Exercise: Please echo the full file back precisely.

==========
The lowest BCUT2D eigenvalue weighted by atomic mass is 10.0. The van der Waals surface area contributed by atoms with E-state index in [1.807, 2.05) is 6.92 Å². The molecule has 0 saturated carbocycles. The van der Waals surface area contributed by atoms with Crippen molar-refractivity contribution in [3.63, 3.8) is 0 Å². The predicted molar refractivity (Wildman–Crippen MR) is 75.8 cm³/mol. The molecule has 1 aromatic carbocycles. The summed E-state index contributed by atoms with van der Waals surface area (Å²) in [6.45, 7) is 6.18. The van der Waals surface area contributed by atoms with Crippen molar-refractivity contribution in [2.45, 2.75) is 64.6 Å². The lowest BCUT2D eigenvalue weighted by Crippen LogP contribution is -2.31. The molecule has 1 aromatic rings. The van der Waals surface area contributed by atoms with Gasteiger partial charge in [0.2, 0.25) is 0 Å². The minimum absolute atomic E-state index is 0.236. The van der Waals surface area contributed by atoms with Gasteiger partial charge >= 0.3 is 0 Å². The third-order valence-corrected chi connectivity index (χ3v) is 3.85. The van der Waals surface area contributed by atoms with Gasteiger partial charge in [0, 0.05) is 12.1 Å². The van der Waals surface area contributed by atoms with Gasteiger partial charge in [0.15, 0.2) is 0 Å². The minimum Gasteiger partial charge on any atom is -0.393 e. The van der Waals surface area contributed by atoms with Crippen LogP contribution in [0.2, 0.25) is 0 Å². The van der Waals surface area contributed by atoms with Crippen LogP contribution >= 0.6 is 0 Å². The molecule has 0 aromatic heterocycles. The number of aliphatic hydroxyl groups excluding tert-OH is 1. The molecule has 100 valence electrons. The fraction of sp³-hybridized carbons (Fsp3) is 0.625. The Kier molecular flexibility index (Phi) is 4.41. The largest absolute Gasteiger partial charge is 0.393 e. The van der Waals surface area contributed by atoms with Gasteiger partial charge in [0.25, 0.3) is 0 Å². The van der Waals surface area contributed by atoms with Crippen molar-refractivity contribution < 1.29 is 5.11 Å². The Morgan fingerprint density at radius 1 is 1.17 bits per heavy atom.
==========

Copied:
The lowest BCUT2D eigenvalue weighted by atomic mass is 10.0. The van der Waals surface area contributed by atoms with E-state index in [1.807, 2.05) is 6.92 Å². The molecule has 0 saturated carbocycles. The van der Waals surface area contributed by atoms with Crippen molar-refractivity contribution in [3.63, 3.8) is 0 Å². The predicted molar refractivity (Wildman–Crippen MR) is 75.8 cm³/mol. The molecule has 1 aromatic carbocycles. The summed E-state index contributed by atoms with van der Waals surface area (Å²) in [6.45, 7) is 6.18. The van der Waals surface area contributed by atoms with Crippen molar-refractivity contribution in [2.45, 2.75) is 64.6 Å². The lowest BCUT2D eigenvalue weighted by Crippen LogP contribution is -2.31. The molecule has 1 aromatic rings. The van der Waals surface area contributed by atoms with Gasteiger partial charge in [0.2, 0.25) is 0 Å². The minimum absolute atomic E-state index is 0.236. The van der Waals surface area contributed by atoms with Gasteiger partial charge >= 0.3 is 0 Å². The third-order valence-corrected chi connectivity index (χ3v) is 3.85. The van der Waals surface area contributed by atoms with Gasteiger partial charge in [0, 0.05) is 12.1 Å². The van der Waals surface area contributed by atoms with Gasteiger partial charge in [0.15, 0.2) is 0 Å². The minimum Gasteiger partial charge on any atom is -0.393 e. The van der Waals surface area contributed by atoms with Crippen LogP contribution in [0.2, 0.25) is 0 Å². The van der Waals surface area contributed by atoms with Crippen LogP contribution >= 0.6 is 0 Å². The molecule has 0 aromatic heterocycles. The number of aliphatic hydroxyl groups excluding tert-OH is 1. The molecule has 100 valence electrons. The fraction of sp³-hybridized carbons (Fsp3) is 0.625. The Kier molecular flexibility index (Phi) is 4.41. The largest absolute Gasteiger partial charge is 0.393 e. The van der Waals surface area contributed by atoms with Gasteiger partial charge in [0.25, 0.3) is 0 Å². The van der Waals surface area contributed by atoms with Crippen molar-refractivity contribution < 1.29 is 5.11 Å². The Morgan fingerprint density at radius 1 is 1.17 bits per heavy atom.